Live coverage of the deadly F5 tornado that devastated the Oklahoma City Metro, including Newcastle, Moore, Del City, Midwest City, and Oklahoma City itself. It caused more than a billion dollars in damage and took 36 lives. This video is from Oklahoma City TV station KFOR.
Several times the people in this video recommend seeking shelter under an overpass. This is bad advice. Better advice can be found at 43:39. (http://youtu.be/SspJqjf5gyI?t=43m39s) The following sources confirm this:
The Weather Channel: https://www.youtube.com/watch?v=rdz-_1EUT68
National Weather Service: http://www.crh.noaa.gov/ddc/?n=over
Other Meteorologists: http://www.youtube.com/watch?v=b8VSznYP5Kw
This is a recording of the local KFOR broadcast of the deadly Moore, Oklahoma tornado from its origination just outside of Newcastle to the final spinning rope nearly 40 minutes later near Lake Stanley Draper.
During the historic May 3, 1999 tornado outbreak, storm chaser Scott Currens of Violent Plains.com chased “Storm A ” across central Oklahoma, witnessing the Cement F-3, the Chickasha F-2 (which heavily damaged the Chickasha airport) and finally the massive Bridge Creek F-5.
Visit www.tornadostore.net for more video highlights from Scott’s amazing storm chasing career!
Epic tornado outbreak video in 4K with several twins and even triplets touching down near Dodge City Kansas on May 24, 2016. To license video contact email@example.com
On May 24th, 2016 a phenomenal tornado was born south of Dodge City Kansas and morphed through many dramatic shapes. But this tornado was only the first born of a family of a dozen tornadoes. Slow moving incredible tornadoes, often two and even three on the ground at the same time were battling for dominance as they tracked closer and closer to Dodge City. Several homes were damaged earning a couple tornadoes EF3 ratings, however most of the tornadoes tracked just west of the heavier populated areas of Dodge City. No fatalities were reported, however two critical injuries were.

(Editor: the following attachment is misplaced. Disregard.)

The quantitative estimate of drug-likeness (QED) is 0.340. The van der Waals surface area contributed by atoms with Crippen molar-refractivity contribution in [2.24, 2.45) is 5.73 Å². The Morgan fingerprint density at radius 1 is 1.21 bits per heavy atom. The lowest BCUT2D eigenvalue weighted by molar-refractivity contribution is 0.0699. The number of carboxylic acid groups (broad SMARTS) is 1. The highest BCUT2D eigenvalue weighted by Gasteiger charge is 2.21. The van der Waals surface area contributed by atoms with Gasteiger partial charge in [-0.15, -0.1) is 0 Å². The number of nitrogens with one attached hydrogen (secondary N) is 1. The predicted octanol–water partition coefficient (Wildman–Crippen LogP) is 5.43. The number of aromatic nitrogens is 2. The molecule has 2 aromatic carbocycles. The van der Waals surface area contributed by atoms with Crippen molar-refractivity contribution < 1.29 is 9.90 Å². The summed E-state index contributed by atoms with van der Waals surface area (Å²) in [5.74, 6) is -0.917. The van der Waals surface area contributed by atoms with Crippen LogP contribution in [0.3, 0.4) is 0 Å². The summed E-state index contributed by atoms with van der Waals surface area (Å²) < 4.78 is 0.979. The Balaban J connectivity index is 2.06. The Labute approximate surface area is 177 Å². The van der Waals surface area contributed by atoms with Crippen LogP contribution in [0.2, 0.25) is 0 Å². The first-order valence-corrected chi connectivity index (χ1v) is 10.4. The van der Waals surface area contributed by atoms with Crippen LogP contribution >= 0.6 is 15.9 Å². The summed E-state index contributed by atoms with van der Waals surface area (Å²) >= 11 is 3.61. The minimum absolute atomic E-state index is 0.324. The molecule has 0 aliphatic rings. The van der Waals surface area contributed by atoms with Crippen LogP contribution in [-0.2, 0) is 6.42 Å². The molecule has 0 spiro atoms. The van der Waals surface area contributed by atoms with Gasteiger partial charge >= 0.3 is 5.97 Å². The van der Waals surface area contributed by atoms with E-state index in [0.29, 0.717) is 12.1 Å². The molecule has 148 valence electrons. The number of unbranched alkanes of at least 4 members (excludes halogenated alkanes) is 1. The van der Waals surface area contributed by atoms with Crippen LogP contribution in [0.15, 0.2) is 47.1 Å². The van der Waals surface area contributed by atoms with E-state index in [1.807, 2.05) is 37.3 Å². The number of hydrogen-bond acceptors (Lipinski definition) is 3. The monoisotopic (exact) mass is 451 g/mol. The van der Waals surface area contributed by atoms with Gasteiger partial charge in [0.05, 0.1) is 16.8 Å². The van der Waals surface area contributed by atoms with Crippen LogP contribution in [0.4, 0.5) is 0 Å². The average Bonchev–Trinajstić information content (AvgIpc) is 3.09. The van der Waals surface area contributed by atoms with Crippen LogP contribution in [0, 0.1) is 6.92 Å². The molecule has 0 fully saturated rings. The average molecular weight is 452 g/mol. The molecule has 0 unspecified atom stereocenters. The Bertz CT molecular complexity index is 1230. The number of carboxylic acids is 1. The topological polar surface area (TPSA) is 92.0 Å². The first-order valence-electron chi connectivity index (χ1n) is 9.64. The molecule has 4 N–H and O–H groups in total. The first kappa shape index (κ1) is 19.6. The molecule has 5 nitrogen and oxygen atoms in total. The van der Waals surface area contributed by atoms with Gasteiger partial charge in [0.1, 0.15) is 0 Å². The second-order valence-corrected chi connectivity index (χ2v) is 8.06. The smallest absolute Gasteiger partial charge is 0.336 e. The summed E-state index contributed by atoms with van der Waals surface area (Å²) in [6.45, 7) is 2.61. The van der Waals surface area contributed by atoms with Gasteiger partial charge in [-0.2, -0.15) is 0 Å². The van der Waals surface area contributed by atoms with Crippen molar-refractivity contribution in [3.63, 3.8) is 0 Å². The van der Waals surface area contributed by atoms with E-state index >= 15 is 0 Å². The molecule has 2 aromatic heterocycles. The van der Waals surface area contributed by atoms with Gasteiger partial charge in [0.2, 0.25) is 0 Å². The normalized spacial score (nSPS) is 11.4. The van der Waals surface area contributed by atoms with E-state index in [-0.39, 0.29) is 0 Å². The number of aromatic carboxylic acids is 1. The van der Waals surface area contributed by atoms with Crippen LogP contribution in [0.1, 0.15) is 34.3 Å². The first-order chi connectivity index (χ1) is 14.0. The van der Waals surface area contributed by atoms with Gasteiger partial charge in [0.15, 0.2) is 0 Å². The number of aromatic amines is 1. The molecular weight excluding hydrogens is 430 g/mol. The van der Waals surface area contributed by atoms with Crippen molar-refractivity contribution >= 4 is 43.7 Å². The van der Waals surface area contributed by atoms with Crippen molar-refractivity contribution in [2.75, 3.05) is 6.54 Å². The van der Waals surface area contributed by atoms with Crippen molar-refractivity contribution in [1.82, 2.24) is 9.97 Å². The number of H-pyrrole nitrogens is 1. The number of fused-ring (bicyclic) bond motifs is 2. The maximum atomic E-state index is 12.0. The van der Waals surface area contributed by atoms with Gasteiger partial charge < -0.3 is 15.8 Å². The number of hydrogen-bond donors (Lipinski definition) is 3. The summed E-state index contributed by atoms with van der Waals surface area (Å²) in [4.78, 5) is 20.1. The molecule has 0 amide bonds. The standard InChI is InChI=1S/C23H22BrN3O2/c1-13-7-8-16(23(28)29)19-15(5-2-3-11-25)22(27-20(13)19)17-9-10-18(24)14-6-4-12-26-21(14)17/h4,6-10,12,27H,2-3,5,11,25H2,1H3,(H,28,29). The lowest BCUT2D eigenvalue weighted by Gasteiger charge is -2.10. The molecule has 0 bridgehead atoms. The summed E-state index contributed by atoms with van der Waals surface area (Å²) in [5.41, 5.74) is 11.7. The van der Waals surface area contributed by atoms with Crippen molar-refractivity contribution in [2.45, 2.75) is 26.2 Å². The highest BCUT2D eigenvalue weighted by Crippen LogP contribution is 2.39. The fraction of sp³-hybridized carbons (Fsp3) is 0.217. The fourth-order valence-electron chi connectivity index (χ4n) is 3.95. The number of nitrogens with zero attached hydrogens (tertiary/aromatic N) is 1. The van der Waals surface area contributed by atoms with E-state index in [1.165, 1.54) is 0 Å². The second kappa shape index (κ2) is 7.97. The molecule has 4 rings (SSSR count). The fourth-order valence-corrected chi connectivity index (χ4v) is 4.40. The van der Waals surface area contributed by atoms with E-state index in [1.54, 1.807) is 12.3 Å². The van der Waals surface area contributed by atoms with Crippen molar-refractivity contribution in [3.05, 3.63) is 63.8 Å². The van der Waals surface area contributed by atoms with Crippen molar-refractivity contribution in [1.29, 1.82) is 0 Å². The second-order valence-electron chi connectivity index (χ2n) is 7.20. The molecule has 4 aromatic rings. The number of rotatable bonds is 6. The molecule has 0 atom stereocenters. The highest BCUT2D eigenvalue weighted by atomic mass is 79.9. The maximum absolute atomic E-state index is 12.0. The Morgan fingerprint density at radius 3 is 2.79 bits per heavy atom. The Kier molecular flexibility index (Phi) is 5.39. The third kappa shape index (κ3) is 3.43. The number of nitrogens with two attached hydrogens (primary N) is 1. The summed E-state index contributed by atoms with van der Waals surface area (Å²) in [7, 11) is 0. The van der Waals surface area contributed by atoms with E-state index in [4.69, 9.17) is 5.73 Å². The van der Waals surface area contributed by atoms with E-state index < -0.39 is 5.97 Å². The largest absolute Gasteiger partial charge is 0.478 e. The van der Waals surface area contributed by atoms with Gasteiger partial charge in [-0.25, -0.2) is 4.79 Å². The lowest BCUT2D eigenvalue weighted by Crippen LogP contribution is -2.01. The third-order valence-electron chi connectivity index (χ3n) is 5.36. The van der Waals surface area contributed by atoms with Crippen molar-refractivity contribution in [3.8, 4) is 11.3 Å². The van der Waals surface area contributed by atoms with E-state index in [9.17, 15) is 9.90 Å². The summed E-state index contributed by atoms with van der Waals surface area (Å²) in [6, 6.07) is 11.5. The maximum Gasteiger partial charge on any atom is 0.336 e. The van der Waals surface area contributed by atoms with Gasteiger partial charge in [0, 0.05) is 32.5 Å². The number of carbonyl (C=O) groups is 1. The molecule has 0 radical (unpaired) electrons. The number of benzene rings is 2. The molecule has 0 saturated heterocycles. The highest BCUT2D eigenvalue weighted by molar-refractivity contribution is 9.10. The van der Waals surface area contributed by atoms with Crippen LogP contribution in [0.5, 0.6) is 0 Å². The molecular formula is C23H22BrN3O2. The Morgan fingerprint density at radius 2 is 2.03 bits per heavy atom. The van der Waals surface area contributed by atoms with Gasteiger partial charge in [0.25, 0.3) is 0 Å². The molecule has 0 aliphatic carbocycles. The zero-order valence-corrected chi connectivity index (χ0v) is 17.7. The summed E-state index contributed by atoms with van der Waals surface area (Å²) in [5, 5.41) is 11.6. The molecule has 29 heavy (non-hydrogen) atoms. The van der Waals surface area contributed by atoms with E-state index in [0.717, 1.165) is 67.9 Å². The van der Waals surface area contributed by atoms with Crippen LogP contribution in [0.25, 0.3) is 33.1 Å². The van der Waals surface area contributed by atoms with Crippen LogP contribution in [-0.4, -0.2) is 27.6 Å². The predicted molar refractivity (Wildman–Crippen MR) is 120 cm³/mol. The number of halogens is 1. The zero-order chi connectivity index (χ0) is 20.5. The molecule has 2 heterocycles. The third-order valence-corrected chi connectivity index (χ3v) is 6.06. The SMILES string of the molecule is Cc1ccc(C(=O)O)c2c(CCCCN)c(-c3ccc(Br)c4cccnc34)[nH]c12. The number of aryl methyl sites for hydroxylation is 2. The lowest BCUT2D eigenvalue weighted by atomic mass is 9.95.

A tornado family is a series of tornadoes spawned by the same supercell thunderstorm”
CYCLONIC STORM ROTATION EXPLANATION:
Storm rotations that spin counter-clockwise in the Northern hemisphere are said to be cyclonic. This motion is due to the earth’s rotation setting up a force called the Coriolis force that pulls the winds to the right in the Northern Hemisphere and to the left in the Southern Hemisphere. So when a low pressure starts to form north of the equator, the surface winds will flow inward trying to fill in the low and will be deflected to the right and a counter-clockwise rotation will be initiated. The opposite, a deflection to the left and a clockwise rotation, will occur south of the equator. Sometimes mesoscale features can force rotations going “the other way.” These are said to be anticyclonic and are less common. So a tornado spinning clockwise in the Northern hemisphere is an anticyclonic tornado.
CYCLIC SUPERCELL EXPLANATION:
The first tornado of this family was choked to death by a newly formed competing rotating updraft on the east side of the storm. This new rotation is feeding off of unimpeded warm unstable air to the southeast while choking its sister with its cold downdraft. When this phenomenon occurs, we label the storm as a cyclic supercell. A cyclic supercell may cycle like this several times, with a new circulation forming and choking off the older downstream circulation.
But this cyclic supercell had a surprise… The newborn rotation appeared to split into two mesocyclones. At first I thought the Eastern rotation was anticyclonic due to the clockwise rotation but upon closer inspection you can see the wall cloud underneath it is spinning counter-clockwise or cyclonic. This leads me to believe that the anticyclonic rotation or clockwise rotation is RFD curl being fed back into the updraft of the western rotation. This is the first time I’ve observed an RFD curl in such a symmetric, close proximity to a tornado. A result of these splitting rotations was three tornadoes on the ground at once.
SYSTEM WEATHER CONDITIONS:
Extreme instability was in place east and southeast of a low centered over the western Kansas / eastern Colorado border. Near a dry line and outflow boundary triple point, strong heating, ML CAPE from 2500-3000 j/kg, dew points near 70 degrees F and very steep mid-level lapse rates set the stage for splitting supercells with significant tornadoes.